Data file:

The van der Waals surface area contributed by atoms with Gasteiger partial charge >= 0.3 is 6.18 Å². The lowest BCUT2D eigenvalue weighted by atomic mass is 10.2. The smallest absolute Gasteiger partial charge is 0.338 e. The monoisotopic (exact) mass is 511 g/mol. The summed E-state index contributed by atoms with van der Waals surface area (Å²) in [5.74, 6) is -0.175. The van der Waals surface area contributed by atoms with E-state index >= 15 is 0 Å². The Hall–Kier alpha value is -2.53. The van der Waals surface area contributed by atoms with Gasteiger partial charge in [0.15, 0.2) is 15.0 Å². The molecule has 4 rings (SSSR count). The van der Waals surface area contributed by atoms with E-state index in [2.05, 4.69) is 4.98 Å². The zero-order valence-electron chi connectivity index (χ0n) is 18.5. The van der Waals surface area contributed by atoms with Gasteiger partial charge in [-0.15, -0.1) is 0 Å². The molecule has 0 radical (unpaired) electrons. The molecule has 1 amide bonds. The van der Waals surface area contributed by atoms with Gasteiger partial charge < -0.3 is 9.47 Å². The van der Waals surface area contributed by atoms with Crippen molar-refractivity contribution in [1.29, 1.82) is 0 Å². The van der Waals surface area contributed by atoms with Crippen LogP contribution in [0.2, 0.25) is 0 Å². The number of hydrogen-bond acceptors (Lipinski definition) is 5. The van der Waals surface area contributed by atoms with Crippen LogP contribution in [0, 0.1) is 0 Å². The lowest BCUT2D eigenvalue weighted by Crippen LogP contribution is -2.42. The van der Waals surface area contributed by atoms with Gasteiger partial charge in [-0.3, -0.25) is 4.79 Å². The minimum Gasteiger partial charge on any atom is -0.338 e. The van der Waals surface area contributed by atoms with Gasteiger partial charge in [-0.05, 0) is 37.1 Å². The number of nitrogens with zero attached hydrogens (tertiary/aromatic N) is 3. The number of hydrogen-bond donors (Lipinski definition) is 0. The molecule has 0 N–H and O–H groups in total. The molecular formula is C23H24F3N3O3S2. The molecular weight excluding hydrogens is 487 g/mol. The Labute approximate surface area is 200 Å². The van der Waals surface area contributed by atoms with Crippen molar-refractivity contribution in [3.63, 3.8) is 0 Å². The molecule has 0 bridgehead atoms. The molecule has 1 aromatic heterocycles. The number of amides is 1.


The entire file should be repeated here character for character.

The van der Waals surface area contributed by atoms with Gasteiger partial charge >= 0.3 is 6.18 Å². The lowest BCUT2D eigenvalue weighted by atomic mass is 10.2. The smallest absolute Gasteiger partial charge is 0.338 e. The monoisotopic (exact) mass is 511 g/mol. The summed E-state index contributed by atoms with van der Waals surface area (Å²) in [5.74, 6) is -0.175. The van der Waals surface area contributed by atoms with E-state index >= 15 is 0 Å². The Hall–Kier alpha value is -2.53. The van der Waals surface area contributed by atoms with Gasteiger partial charge in [0.15, 0.2) is 15.0 Å². The molecule has 4 rings (SSSR count). The van der Waals surface area contributed by atoms with E-state index in [2.05, 4.69) is 4.98 Å². The zero-order valence-electron chi connectivity index (χ0n) is 18.5. The van der Waals surface area contributed by atoms with Gasteiger partial charge in [-0.15, -0.1) is 0 Å². The molecule has 0 radical (unpaired) electrons. The molecule has 1 amide bonds. The van der Waals surface area contributed by atoms with Gasteiger partial charge < -0.3 is 9.47 Å². The van der Waals surface area contributed by atoms with Crippen molar-refractivity contribution in [1.29, 1.82) is 0 Å². The van der Waals surface area contributed by atoms with Crippen LogP contribution in [0.2, 0.25) is 0 Å². The number of hydrogen-bond acceptors (Lipinski definition) is 5. The van der Waals surface area contributed by atoms with Crippen LogP contribution in [0, 0.1) is 0 Å². The lowest BCUT2D eigenvalue weighted by Crippen LogP contribution is -2.42. The van der Waals surface area contributed by atoms with Gasteiger partial charge in [-0.3, -0.25) is 4.79 Å². The minimum Gasteiger partial charge on any atom is -0.338 e. The van der Waals surface area contributed by atoms with Gasteiger partial charge in [-0.05, 0) is 37.1 Å². The number of nitrogens with zero attached hydrogens (tertiary/aromatic N) is 3. The number of hydrogen-bond donors (Lipinski definition) is 0. The molecule has 0 N–H and O–H groups in total. The molecular formula is C23H24F3N3O3S2. The molecular weight excluding hydrogens is 487 g/mol. The Labute approximate surface area is 200 Å². The van der Waals surface area contributed by atoms with Crippen molar-refractivity contribution in [3.63, 3.8) is 0 Å². The molecule has 0 bridgehead atoms. The molecule has 1 aromatic heterocycles. The number of amides is 1.